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Vimeo acquires VHX as it looks to build out business models for indie creators

Vimeo acquires VHX as it looks to build out business models for indie creators


The merger puts Vimeo's scale together with the monetization tools of VHX

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One of the biggest trends in media over the past year has been the move from free, ad-supported models to premium options like Netflix, Hulu, and commercial-free deals like YouTube Red. Smaller independent creators have also begun to tap into this demand, selling episodes, seasons, and subscriptions to their loyal fans through services like VHX. Today Vimeo, long a bastion of ad-free online video, announced it is acquiring VHX, bringing the small New York startup's monetization toolkit to a much bigger pool of 280 million creators and consumers.

"Online video is expanding from a few, mainstream subscription services into a flourishing world of interest-based streaming channels, much like the evolution from broadcast to cable television," said Kerry Trainor, Vimeo CEO. "As the video universe continues to unbundle, Vimeo offers the ideal home for the next generation of premium video channels serving passionate global audiences."

An opportunity to steal dollars from cable

VHX has been working with video creators for years to sell content on the web. More recently it moved to creating apps for mobile devices, and earlier this year, began helping its clients build a presence on the new Apple TV, giving operations with small budgets the chance to reach consumers on the the most valuable piece of real estate in the living room.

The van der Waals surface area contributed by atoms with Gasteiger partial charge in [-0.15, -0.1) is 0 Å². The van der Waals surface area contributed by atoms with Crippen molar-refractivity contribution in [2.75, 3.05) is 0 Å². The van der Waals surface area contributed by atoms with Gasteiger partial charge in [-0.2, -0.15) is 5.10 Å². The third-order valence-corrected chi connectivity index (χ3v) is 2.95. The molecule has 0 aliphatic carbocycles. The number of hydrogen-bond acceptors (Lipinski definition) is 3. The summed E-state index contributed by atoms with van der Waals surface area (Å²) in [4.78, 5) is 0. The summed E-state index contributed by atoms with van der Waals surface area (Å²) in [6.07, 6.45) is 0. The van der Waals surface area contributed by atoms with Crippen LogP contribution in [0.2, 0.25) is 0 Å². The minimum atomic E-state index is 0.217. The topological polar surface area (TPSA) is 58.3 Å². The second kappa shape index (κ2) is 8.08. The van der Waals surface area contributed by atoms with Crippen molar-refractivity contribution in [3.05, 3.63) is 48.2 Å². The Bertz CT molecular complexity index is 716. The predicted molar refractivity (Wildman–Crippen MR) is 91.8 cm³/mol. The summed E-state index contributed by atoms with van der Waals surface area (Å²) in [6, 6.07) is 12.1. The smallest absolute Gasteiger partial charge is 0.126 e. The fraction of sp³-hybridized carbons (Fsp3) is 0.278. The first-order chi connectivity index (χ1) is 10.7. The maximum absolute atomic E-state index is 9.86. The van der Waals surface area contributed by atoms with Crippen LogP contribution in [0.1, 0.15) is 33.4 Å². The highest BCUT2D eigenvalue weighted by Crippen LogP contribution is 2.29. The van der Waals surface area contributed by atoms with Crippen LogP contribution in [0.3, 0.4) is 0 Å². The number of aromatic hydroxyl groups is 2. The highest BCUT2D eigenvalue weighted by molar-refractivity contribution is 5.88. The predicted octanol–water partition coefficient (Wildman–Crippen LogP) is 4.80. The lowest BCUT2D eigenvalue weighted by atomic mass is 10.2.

"There is a lot of opportunity these days for small content creators to steal a piece of money we used to spend on cable," says Rich Greenfield, an analyst with research firm BTIG. "People will consume on lots of different devices, but if you can get onto the biggest screen in the house, there is a much better chance people will pay for your content."

Compared with the audiences on rival marketplaces like YouTube or iTunes, Vimeo is small, but it's pitching itself to creators as a place where they will get to keep more of the money and data generated by the sale of their videos — Vimeo itself plans to keep just 10 percent of all proceeds, a far lower cut than what's taken by Apple or YouTube. And it will share information on people who purchase the videos, something creators wouldn't get with Netflix or Hulu. For a few hundred dollars anyone can stand up a channel and reach a global audience. The biggest question left for Vimeo is, after it hosts a successful video series that people are willing to pay for, can it keep them around long enough to really reap the rewards?